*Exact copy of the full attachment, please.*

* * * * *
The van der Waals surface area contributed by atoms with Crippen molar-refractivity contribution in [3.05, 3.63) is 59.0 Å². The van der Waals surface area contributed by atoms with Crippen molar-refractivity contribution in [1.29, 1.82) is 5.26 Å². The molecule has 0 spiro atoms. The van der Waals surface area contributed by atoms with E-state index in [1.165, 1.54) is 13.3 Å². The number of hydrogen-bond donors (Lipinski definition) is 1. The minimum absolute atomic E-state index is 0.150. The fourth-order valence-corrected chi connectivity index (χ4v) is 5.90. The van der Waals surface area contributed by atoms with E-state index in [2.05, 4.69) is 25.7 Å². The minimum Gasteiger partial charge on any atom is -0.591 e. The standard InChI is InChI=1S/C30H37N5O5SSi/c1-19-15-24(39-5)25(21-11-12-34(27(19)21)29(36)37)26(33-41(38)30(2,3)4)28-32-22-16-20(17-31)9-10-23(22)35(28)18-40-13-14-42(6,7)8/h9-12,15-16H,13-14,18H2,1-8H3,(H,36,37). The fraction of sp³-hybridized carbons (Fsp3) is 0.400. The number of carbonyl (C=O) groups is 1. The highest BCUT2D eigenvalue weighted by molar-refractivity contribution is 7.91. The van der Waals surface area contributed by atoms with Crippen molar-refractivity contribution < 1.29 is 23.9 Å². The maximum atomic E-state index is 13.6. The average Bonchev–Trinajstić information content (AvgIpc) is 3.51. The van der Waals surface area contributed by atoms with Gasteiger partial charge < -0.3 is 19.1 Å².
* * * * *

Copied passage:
The van der Waals surface area contributed by atoms with Crippen molar-refractivity contribution in [3.05, 3.63) is 59.0 Å². The van der Waals surface area contributed by atoms with Crippen molar-refractivity contribution in [1.29, 1.82) is 5.26 Å². The molecule has 0 spiro atoms. The van der Waals surface area contributed by atoms with E-state index in [1.165, 1.54) is 13.3 Å². The number of hydrogen-bond donors (Lipinski definition) is 1. The minimum absolute atomic E-state index is 0.150. The fourth-order valence-corrected chi connectivity index (χ4v) is 5.90. The van der Waals surface area contributed by atoms with E-state index in [2.05, 4.69) is 25.7 Å². The minimum Gasteiger partial charge on any atom is -0.591 e. The standard InChI is InChI=1S/C30H37N5O5SSi/c1-19-15-24(39-5)25(21-11-12-34(27(19)21)29(36)37)26(33-41(38)30(2,3)4)28-32-22-16-20(17-31)9-10-23(22)35(28)18-40-13-14-42(6,7)8/h9-12,15-16H,13-14,18H2,1-8H3,(H,36,37). The fraction of sp³-hybridized carbons (Fsp3) is 0.400. The number of carbonyl (C=O) groups is 1. The highest BCUT2D eigenvalue weighted by molar-refractivity contribution is 7.91. The van der Waals surface area contributed by atoms with Crippen molar-refractivity contribution < 1.29 is 23.9 Å². The maximum atomic E-state index is 13.6. The average Bonchev–Trinajstić information content (AvgIpc) is 3.51. The van der Waals surface area contributed by atoms with Gasteiger partial charge < -0.3 is 19.1 Å².